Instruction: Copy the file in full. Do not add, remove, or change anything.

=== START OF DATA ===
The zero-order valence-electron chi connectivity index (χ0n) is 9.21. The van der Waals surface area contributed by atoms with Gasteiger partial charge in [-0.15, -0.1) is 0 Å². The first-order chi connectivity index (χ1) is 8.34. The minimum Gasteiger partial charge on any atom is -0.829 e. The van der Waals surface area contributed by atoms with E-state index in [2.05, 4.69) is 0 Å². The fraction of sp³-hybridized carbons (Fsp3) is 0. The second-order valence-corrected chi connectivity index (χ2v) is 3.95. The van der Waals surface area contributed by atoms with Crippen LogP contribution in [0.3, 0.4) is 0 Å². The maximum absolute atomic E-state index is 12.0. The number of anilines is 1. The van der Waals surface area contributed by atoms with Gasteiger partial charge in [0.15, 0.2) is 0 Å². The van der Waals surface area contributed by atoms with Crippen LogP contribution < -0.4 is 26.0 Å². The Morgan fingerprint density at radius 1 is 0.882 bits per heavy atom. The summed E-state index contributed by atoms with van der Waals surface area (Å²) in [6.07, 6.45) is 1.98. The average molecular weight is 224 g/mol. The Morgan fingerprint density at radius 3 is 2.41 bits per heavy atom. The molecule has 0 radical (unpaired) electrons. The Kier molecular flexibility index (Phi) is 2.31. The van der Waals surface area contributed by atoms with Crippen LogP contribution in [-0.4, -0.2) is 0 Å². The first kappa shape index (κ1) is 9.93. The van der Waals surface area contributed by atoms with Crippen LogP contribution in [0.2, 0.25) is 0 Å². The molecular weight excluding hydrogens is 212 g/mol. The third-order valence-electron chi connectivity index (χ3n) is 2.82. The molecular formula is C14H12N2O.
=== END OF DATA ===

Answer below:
The zero-order valence-electron chi connectivity index (χ0n) is 9.21. The van der Waals surface area contributed by atoms with Gasteiger partial charge in [-0.15, -0.1) is 0 Å². The first-order chi connectivity index (χ1) is 8.34. The minimum Gasteiger partial charge on any atom is -0.829 e. The van der Waals surface area contributed by atoms with E-state index in [2.05, 4.69) is 0 Å². The fraction of sp³-hybridized carbons (Fsp3) is 0. The second-order valence-corrected chi connectivity index (χ2v) is 3.95. The van der Waals surface area contributed by atoms with Crippen LogP contribution in [0.3, 0.4) is 0 Å². The maximum absolute atomic E-state index is 12.0. The number of anilines is 1. The van der Waals surface area contributed by atoms with Gasteiger partial charge in [0.15, 0.2) is 0 Å². The van der Waals surface area contributed by atoms with Crippen LogP contribution < -0.4 is 26.0 Å². The Morgan fingerprint density at radius 1 is 0.882 bits per heavy atom. The summed E-state index contributed by atoms with van der Waals surface area (Å²) in [6.07, 6.45) is 1.98. The average molecular weight is 224 g/mol. The Morgan fingerprint density at radius 3 is 2.41 bits per heavy atom. The molecule has 0 radical (unpaired) electrons. The Kier molecular flexibility index (Phi) is 2.31. The van der Waals surface area contributed by atoms with Crippen LogP contribution in [-0.4, -0.2) is 0 Å². The first kappa shape index (κ1) is 9.93. The van der Waals surface area contributed by atoms with Crippen LogP contribution in [0.2, 0.25) is 0 Å². The molecular weight excluding hydrogens is 212 g/mol. The third-order valence-electron chi connectivity index (χ3n) is 2.82. The molecular formula is C14H12N2O.